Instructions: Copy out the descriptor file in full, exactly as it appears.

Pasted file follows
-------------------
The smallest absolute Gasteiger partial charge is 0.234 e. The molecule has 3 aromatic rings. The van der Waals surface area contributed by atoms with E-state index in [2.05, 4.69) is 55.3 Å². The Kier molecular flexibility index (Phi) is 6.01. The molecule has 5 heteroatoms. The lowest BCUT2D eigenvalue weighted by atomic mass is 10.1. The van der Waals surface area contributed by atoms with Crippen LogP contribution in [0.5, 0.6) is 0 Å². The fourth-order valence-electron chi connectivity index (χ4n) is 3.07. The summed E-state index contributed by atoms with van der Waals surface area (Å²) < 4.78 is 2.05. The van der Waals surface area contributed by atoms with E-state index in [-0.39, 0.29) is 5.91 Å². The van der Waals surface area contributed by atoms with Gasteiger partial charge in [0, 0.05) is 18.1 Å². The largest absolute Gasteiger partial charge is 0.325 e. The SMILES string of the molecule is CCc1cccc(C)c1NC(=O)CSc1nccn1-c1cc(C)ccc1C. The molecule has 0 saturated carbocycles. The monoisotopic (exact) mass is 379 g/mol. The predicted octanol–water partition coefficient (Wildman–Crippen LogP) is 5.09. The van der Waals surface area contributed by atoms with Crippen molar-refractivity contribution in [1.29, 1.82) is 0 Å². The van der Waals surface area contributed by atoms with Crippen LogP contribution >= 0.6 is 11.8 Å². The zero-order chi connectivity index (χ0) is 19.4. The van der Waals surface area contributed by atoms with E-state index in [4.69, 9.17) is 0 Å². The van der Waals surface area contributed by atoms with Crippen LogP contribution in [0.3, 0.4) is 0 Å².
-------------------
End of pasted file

The smallest absolute Gasteiger partial charge is 0.234 e. The molecule has 3 aromatic rings. The van der Waals surface area contributed by atoms with E-state index in [2.05, 4.69) is 55.3 Å². The Kier molecular flexibility index (Phi) is 6.01. The molecule has 5 heteroatoms. The lowest BCUT2D eigenvalue weighted by atomic mass is 10.1. The van der Waals surface area contributed by atoms with Crippen LogP contribution in [0.5, 0.6) is 0 Å². The fourth-order valence-electron chi connectivity index (χ4n) is 3.07. The summed E-state index contributed by atoms with van der Waals surface area (Å²) < 4.78 is 2.05. The van der Waals surface area contributed by atoms with E-state index in [-0.39, 0.29) is 5.91 Å². The van der Waals surface area contributed by atoms with Gasteiger partial charge in [0, 0.05) is 18.1 Å². The largest absolute Gasteiger partial charge is 0.325 e. The SMILES string of the molecule is CCc1cccc(C)c1NC(=O)CSc1nccn1-c1cc(C)ccc1C. The molecule has 0 saturated carbocycles. The monoisotopic (exact) mass is 379 g/mol. The predicted octanol–water partition coefficient (Wildman–Crippen LogP) is 5.09. The van der Waals surface area contributed by atoms with Crippen molar-refractivity contribution in [1.29, 1.82) is 0 Å². The van der Waals surface area contributed by atoms with Crippen LogP contribution >= 0.6 is 11.8 Å². The zero-order chi connectivity index (χ0) is 19.4. The van der Waals surface area contributed by atoms with E-state index in [4.69, 9.17) is 0 Å². The van der Waals surface area contributed by atoms with Crippen LogP contribution in [0.3, 0.4) is 0 Å².